Using the EVF, the camera is officially rated for 610 shots, while using the LCD is rated for about 710.

However, if you don’t turn off your camera in between shots or use a lot of power-hungry features (like AF-C), you can expect it to die a lot faster.

On the flipside, if you turn off your camera between every picture, keep the brightness settings down, use manual focus, etc., you can expect to extend it past the typical lifespan.

sony camera on gimbal
The battery may die quicker if you use stuff like AF-C, high screen brightness, burst mode, etc.

Can you charge the Sony a7iii while shooting?

If you’re charging your a7iii via USB-C, can you use it while it’s actively on and recording/taking pictures? Kinda.

The camera, unlike older Sony bodies, will allow you to continue using it when it’s plugged in, but it may still drain very slowly. Most chargers won’t be able to charge it quickly enough.

If you use a standard USB-A to USB-C charger, you won’t have enough amps to keep the camera infinity running. However, any decent quality USB-C to USB-C charger should be able to handle the load.

sony camera plugged in
Plugging in the a7iii while using it will keep it going, but you won’t -gain- any charge.

Can you use the Sony a7iii without a battery?

Actually, that brings me to my next point: using the camera “without” a battery. If you, for whatever reason (timelapse, streaming, etc.) decide to keep the camera plugged in 24/7, it can actually operate without a battery.

Like I mentioned in the last section, you’ll need a powerful enough USB-C charger to keep it running, however.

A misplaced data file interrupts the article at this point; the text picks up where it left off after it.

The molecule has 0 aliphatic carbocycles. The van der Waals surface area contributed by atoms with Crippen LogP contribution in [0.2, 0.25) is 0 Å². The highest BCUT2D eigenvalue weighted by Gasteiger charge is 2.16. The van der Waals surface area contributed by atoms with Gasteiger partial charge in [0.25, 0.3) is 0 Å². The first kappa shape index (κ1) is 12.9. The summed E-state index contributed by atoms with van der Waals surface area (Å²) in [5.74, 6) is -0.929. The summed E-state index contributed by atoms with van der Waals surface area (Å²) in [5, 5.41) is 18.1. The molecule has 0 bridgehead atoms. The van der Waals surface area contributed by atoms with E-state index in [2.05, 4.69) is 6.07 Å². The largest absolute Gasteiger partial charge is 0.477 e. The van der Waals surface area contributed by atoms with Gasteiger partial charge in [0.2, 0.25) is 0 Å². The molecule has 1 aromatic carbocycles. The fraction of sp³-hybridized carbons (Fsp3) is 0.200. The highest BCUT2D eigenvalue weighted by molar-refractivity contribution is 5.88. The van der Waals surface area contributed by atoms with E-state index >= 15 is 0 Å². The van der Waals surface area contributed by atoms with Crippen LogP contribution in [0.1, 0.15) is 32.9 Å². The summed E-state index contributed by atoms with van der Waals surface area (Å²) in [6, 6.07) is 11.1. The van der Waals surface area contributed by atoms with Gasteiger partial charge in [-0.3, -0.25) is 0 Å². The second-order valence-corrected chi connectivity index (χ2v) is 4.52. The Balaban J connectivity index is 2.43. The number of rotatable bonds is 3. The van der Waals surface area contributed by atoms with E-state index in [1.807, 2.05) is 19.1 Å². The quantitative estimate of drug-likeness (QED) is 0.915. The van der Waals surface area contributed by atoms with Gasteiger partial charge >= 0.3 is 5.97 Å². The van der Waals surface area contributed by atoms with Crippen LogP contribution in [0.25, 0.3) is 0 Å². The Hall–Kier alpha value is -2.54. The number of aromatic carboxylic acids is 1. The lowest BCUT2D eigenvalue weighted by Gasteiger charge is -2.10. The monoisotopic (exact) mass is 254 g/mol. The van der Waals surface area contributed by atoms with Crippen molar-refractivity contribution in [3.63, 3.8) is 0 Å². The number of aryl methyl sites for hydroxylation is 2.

A good alternative is using a dummy battery, which is pretty much just a strong power adapter that slots into the camera’s battery compartment.

How long does it take to charge the Sony a7iii?

Finally, how long does it take to fully charge the Sony a7iii? That, once again, depends on the method and the equipment you’re using.

With the original USB-C charger that came with the camera, you can expect a full charge in about 4.5 hours. You can use a higher amp charger to speed it up.

If you use spare batteries with a battery charger, they’ll typically take only a few hours to charge. Granted, the Sony OEM battery chargers are much quicker than off-brands.

sony camera plugged in
Although not as fast as a high-end phone, for example, the a7iii actually charges pretty quickly.

Conclusion

To recap: here are the various charging methods you can use:

So, confused on what method to use? Although you can literally charge the Sony a7iii with a phone charger, I’d suggest picking up some spare batteries. Having to plug in your camera when out and about can be annoying.

Lugging around a battery grip that’s double the size of the camera is also quite annoying, especially if you’re aiming for a compact kit (like I do). So, for that reason, I really do believe that tossing a spare battery or two in your bag is the most low-effort, flexible method of keeping your camera juiced up.


Disclaimer: Some links in this article may be affiliate links, which means I get a (very small) commission if you purchase things through my links. If you do, thank you for the support! <3